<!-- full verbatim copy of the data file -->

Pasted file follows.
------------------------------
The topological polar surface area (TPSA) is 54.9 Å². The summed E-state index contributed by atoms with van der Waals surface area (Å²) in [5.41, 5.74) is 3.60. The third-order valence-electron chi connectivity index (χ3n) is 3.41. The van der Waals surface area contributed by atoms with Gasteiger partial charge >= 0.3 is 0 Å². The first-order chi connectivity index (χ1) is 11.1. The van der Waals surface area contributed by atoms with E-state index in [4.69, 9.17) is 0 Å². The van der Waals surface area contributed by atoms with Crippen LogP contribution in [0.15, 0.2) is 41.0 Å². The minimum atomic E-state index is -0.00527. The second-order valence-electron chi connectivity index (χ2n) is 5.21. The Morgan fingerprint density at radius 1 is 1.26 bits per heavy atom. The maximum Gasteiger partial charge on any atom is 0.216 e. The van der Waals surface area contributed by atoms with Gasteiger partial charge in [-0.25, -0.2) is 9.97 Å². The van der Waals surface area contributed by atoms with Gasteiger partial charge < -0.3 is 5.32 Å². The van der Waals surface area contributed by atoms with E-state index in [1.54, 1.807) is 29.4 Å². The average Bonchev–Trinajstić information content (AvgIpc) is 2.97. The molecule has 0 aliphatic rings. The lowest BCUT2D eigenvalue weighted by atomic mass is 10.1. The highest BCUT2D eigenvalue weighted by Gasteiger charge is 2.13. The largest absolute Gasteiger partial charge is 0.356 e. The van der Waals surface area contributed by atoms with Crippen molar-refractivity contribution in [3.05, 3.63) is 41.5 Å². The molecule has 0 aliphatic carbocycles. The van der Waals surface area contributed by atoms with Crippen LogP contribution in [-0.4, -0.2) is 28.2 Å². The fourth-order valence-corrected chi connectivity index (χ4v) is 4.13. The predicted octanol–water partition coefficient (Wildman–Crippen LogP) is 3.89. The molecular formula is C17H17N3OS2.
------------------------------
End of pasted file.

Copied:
The topological polar surface area (TPSA) is 54.9 Å². The summed E-state index contributed by atoms with van der Waals surface area (Å²) in [5.41, 5.74) is 3.60. The third-order valence-electron chi connectivity index (χ3n) is 3.41. The van der Waals surface area contributed by atoms with Gasteiger partial charge >= 0.3 is 0 Å². The first-order chi connectivity index (χ1) is 11.1. The van der Waals surface area contributed by atoms with E-state index in [4.69, 9.17) is 0 Å². The van der Waals surface area contributed by atoms with Crippen LogP contribution in [0.15, 0.2) is 41.0 Å². The minimum atomic E-state index is -0.00527. The second-order valence-electron chi connectivity index (χ2n) is 5.21. The Morgan fingerprint density at radius 1 is 1.26 bits per heavy atom. The maximum Gasteiger partial charge on any atom is 0.216 e. The van der Waals surface area contributed by atoms with Gasteiger partial charge in [-0.25, -0.2) is 9.97 Å². The van der Waals surface area contributed by atoms with Gasteiger partial charge < -0.3 is 5.32 Å². The van der Waals surface area contributed by atoms with E-state index in [1.54, 1.807) is 29.4 Å². The average Bonchev–Trinajstić information content (AvgIpc) is 2.97. The molecule has 0 aliphatic rings. The lowest BCUT2D eigenvalue weighted by atomic mass is 10.1. The highest BCUT2D eigenvalue weighted by Gasteiger charge is 2.13. The largest absolute Gasteiger partial charge is 0.356 e. The van der Waals surface area contributed by atoms with Crippen molar-refractivity contribution in [3.05, 3.63) is 41.5 Å². The molecule has 0 aliphatic carbocycles. The van der Waals surface area contributed by atoms with Crippen LogP contribution in [-0.4, -0.2) is 28.2 Å². The fourth-order valence-corrected chi connectivity index (χ4v) is 4.13. The predicted octanol–water partition coefficient (Wildman–Crippen LogP) is 3.89. The molecular formula is C17H17N3OS2.